But that was the thing, it was about feeling empowered. I had a realization one day that it was all deeply farcical. I watched a ceremony and suddenly had to restrain the urge to laugh, because it was so ridiculous. They were all taking it so seriously! I looked around at these people, my friends. They were the bottom of the social heap; unemployed and students, social outcasts and geeks, people who were totally powerless within their world. So they chose to believe in something that made them powerful, something no-one could take away from them. They sneered at the wealthy and powerful who “didn’t know the truth” about the world. They believed they could work magic, and engaged in some heavy confirmation bias about the results to continue believing in this. In rejecting the religion of the mainstream they had created an even more ludicrous crutch for themselves.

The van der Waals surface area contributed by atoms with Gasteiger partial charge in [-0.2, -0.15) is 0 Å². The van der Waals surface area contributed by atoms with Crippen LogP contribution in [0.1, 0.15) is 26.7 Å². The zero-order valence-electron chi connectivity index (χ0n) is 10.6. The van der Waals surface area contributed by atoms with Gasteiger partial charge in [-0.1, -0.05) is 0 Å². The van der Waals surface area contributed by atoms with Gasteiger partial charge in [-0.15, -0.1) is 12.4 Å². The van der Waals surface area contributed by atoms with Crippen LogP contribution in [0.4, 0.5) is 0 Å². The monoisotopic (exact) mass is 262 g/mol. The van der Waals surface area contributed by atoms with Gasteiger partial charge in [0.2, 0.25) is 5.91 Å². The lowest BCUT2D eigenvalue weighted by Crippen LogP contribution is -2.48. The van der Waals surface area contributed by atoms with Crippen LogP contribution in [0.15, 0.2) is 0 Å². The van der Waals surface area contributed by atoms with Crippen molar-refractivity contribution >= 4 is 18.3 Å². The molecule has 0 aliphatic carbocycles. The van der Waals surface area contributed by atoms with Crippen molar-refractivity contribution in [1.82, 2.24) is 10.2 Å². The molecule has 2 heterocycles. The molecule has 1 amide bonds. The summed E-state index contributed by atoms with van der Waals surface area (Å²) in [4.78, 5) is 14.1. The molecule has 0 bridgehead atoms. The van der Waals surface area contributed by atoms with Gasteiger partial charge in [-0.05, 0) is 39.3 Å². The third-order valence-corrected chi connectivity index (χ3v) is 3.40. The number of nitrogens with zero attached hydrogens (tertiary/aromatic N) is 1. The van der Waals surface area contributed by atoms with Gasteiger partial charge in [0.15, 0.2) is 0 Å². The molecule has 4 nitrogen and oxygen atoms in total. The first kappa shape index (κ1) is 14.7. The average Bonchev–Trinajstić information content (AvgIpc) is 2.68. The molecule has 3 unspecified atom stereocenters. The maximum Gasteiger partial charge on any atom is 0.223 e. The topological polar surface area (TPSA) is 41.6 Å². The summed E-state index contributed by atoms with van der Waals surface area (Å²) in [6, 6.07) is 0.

I moved away from that with no feeling of loss. In doing so I discovered the power within myself to have agency in my life. Got a new job a hundred miles away and began to make magic in the real world; by having real achievements that everyone could respect; not just a group of people wearing odd clothing standing around in the basement of a cafe pretending to be ancient shamans. Not that I have lost the anti-war, anti-capitalist sentiments I was raised with, but rather I made two important realizations. The first is that is possibly to reject mainstream religions without needing to replace them with something more acceptable to our political views. Secondly that when you stop wrapping yourself up in the imaginary power to influence the world, you can get out there and actually influence the world for the better; even if that’s only in a few lives. Real action beats magic every time.